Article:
Our prior work and the work of others have demonstrated that asthma increases the risk of a broad range of both respiratory (e.g., pneumonia and pertussis) and non-respiratory (e.g., zoster and appendicitis) infectious diseases as well as inflammatory diseases (e.g., celiac disease and myocardial infarction [MI]), suggesting the systemic disease nature of asthma and its impact beyond the airways. We call these conditions asthma-associated infectious and inflammatory multimorbidities (AIMs). At present, little is known about why some people with asthma are at high-risk of AIMs, and others are not, to the extent to which controlling asthma reduces the risk of AIMs and which specific therapies mitigate the risk of AIMs. These questions represent a significant knowledge gap in asthma research and unmet needs in asthma care, because there are no guidelines addressing the identification and management of AIMs. This is a systematic review on the association of asthma with the risk of AIMs and a case study to highlight that 1) AIMs are relatively under-recognized conditions, but pose major health threats to people with asthma; 2) AIMs provide insights into immunological and clinical features of asthma as a systemic inflammatory disease beyond a solely chronic airway disease; and 3) it is time to recognize AIMs as a distinctive asthma phenotype in order to advance asthma research and improve asthma care. An improved understanding of AIMs and their underlying mechanisms will bring valuable and new perspectives improving the practice, research, and public health related to asthma.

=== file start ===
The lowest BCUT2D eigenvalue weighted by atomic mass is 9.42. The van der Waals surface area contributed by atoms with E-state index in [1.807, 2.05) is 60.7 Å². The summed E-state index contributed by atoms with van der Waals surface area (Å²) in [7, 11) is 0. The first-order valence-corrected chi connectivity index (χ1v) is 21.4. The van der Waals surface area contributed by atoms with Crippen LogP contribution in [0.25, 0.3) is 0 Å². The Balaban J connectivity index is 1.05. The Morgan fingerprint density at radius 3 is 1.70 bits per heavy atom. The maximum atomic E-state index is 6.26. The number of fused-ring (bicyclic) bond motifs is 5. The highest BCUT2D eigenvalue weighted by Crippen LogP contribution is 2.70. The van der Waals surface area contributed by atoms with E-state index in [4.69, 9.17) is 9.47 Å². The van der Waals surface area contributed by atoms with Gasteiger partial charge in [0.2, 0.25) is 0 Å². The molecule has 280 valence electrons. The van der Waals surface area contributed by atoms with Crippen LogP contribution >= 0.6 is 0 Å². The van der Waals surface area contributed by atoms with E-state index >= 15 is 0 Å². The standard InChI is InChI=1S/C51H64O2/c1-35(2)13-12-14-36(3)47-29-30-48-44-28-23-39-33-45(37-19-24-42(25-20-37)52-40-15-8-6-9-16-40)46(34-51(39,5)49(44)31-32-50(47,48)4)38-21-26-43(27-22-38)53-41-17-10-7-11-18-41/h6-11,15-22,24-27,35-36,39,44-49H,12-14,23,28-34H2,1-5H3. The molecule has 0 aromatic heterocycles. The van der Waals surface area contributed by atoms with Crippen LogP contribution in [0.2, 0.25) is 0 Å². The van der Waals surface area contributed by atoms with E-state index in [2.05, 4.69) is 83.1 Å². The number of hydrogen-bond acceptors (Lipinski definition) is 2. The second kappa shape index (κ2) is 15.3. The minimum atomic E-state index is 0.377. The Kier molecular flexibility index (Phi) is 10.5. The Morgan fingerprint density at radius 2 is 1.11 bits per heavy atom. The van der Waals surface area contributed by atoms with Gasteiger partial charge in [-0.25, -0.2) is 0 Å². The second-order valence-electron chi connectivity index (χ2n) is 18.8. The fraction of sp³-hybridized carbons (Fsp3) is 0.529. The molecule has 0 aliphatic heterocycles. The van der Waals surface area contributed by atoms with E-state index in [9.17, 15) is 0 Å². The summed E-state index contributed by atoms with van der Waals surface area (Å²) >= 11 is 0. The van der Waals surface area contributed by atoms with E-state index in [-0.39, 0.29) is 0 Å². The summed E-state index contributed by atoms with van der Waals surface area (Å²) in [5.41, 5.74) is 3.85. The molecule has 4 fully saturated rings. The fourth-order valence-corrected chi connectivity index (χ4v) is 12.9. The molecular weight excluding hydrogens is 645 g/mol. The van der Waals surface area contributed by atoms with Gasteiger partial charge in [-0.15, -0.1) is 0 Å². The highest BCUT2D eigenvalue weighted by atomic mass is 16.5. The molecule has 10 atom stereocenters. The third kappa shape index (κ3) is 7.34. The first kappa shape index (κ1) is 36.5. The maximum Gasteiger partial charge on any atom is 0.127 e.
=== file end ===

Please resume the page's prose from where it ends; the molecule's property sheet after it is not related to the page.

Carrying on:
ASJC Scopus subject areas
- Immunology and Allergy
- Pulmonary and Respiratory Medicine